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Business Summit Speaker Shares Three Keys for Workplace 2025

Nov 16, 2015
Experiential / Reality-based Learning

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Meeting current customer demands won’t be enough in 2025, keynote speaker Calvin G. Butler Jr. said on Nov. 13, 2015, at the fourth annual Smith School Business Summit in Baltimore.

“Meeting the current demands of customers is only part of it,” said Butler, CEO of Baltimore Gas and Electric Company. “You need to think about where your customers are going, and you need to meet them there.”

About 500 faculty, staff, students, and working professionals attended the event, organized by the Office of Career Services at the University of Maryland’s Robert H. Smith School of Business. Following Butler’s comments, Smith School professors moderated 11 panels focused on different aspects of “Workplace 2025.” Overall, the panels featured 45 business leaders from 40 companies.

“This is part of our effort to get out of the classroom and connect with the business community in our backyard,” said Smith School professor and assistant dean Jeffrey Kudisch, managing director of the Office of Career Services.

Baltimore Gas and Electric will turn 200 years old in June 2016, which gives the company a historical perspective. But Butler said the pace of change has accelerated in recent years. Before fielding questions from the audience, he outlined three keys for thriving in the coming years.

1. Know your customer: “Understanding your customer always has to be at the forefront,” Butler said. “You need people who have the willingness to get out there and say, ‘Teach me something new.’”

2. Embrace technology: “Technology serves as the intermediary between me and my customer,” Butler said. While older customers might want to call a toll free number for service, the rising generation expects to have everything available immediately on their smartphones. “The new generation today doesn’t want to talk to the utility company,” he said.

3. Decipher data: “We have more customer information than we know what to do with it,” Butler said. “But how am I using that data to better serve you?” He said business analysts are helping Baltimore Gas and Electric find ways to help customers lower their bills and find new energy applications.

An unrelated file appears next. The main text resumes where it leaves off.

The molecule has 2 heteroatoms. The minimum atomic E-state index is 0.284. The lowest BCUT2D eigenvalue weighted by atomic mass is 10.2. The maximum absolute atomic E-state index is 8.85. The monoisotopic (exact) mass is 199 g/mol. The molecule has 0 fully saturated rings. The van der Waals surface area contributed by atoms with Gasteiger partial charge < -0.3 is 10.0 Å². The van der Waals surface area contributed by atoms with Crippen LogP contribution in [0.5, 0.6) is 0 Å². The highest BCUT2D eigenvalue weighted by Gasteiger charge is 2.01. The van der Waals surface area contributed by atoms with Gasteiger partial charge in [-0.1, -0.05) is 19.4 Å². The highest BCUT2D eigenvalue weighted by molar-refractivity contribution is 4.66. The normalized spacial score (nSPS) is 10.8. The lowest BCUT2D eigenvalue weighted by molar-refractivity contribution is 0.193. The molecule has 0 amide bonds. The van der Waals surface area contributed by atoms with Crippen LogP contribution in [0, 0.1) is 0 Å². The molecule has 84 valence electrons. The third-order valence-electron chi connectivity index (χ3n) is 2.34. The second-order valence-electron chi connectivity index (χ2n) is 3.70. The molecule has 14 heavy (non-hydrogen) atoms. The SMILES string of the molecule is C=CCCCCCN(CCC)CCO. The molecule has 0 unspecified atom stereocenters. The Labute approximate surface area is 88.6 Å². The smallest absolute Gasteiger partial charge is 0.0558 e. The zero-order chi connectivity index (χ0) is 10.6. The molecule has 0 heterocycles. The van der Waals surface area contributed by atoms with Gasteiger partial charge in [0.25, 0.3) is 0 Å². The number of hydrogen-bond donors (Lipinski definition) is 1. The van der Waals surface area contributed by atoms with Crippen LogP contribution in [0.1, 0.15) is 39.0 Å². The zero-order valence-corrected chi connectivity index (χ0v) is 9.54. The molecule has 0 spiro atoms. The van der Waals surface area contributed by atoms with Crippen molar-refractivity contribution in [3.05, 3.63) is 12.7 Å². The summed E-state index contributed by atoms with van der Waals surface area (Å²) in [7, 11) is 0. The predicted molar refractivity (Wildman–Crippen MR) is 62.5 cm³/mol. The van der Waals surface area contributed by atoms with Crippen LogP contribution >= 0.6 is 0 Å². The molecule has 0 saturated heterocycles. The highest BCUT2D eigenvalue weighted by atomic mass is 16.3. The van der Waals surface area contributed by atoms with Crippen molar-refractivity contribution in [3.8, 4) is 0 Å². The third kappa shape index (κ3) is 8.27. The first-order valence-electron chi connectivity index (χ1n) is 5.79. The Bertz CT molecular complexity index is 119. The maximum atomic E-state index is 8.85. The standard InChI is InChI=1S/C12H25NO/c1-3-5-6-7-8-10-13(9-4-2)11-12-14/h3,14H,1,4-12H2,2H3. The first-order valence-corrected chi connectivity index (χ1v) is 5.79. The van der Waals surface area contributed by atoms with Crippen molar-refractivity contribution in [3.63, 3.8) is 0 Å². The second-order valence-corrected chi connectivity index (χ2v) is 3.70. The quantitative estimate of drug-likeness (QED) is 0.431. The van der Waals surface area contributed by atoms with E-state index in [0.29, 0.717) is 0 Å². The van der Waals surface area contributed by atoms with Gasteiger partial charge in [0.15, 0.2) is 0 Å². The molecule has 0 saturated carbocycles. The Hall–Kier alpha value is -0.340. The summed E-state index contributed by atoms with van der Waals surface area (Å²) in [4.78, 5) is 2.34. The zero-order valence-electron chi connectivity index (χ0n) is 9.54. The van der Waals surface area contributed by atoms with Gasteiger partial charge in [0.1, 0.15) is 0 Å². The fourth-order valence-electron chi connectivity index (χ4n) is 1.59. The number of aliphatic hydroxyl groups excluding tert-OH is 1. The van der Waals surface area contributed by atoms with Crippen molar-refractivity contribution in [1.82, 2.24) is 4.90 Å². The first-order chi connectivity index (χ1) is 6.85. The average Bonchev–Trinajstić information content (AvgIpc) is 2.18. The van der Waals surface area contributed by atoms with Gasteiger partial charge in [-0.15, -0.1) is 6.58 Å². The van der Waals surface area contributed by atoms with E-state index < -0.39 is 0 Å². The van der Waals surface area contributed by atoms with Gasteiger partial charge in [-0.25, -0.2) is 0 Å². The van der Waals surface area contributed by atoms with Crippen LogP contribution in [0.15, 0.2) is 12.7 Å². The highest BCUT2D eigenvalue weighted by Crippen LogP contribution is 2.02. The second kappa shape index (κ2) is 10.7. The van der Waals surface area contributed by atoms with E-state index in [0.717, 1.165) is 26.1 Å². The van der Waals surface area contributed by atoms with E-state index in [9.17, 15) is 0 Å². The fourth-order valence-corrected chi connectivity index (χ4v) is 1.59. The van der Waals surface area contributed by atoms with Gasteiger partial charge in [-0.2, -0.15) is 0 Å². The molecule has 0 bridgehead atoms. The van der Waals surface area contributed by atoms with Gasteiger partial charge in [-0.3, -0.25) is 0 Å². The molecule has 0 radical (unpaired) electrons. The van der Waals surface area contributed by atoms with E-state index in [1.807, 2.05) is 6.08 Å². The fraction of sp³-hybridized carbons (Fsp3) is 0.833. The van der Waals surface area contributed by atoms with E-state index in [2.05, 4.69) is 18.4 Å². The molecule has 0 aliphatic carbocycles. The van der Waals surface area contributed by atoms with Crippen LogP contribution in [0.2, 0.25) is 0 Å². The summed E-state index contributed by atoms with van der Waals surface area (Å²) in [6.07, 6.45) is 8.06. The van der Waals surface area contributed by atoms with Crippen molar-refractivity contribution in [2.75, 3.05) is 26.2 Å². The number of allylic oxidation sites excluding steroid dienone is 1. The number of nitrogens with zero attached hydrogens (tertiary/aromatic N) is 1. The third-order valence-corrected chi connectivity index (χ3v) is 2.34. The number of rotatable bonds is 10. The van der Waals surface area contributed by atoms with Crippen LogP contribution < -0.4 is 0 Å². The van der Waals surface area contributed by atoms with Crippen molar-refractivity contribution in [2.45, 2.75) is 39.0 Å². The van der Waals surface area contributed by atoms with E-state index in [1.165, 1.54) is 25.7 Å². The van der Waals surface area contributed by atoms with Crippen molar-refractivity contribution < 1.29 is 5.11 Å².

Panelist Jack Levis, senior director of process management for UPS, agreed about the need for business analysts in workplace 2025. “Analytics is taking data from insights to a better decision,” he said. “If you get insight that does not turn into a better decision, that’s called trivia.”

Levis participated in a panel that explored the future of unstructured data — the kind that does not fit neatly into rows and columns on a spreadsheet. Other panels focused on energy, finance, women in leadership, social value creation, innovation, global mindset, entrepreneurship, health care, supply chain and the overlap between business and engineering.

The Smith School Business Summit was sponsored by Aldi, NewDay USA, Northrop Grumman, PepsiCo, and the Smith School’s Center for International Education and Business (CIBER). The event was hosted by the Office of Career Services.

Visit www.SmithBusinessSummit.com for more information and a list of panelists. Photos highlights are on Facebook.

- Daryl James, Office of Marketing Communications 

About the University of Maryland's Robert H. Smith School of Business

The Robert H. Smith School of Business is an internationally recognized leader in management education and research. One of 12 colleges and schools at the University of Maryland, College Park, the Smith School offers undergraduate, full-time and part-time MBA, executive MBA, online MBA, specialty master's, PhD and executive education programs, as well as outreach services to the corporate community. The school offers its degree, custom and certification programs in learning locations in North America and Asia.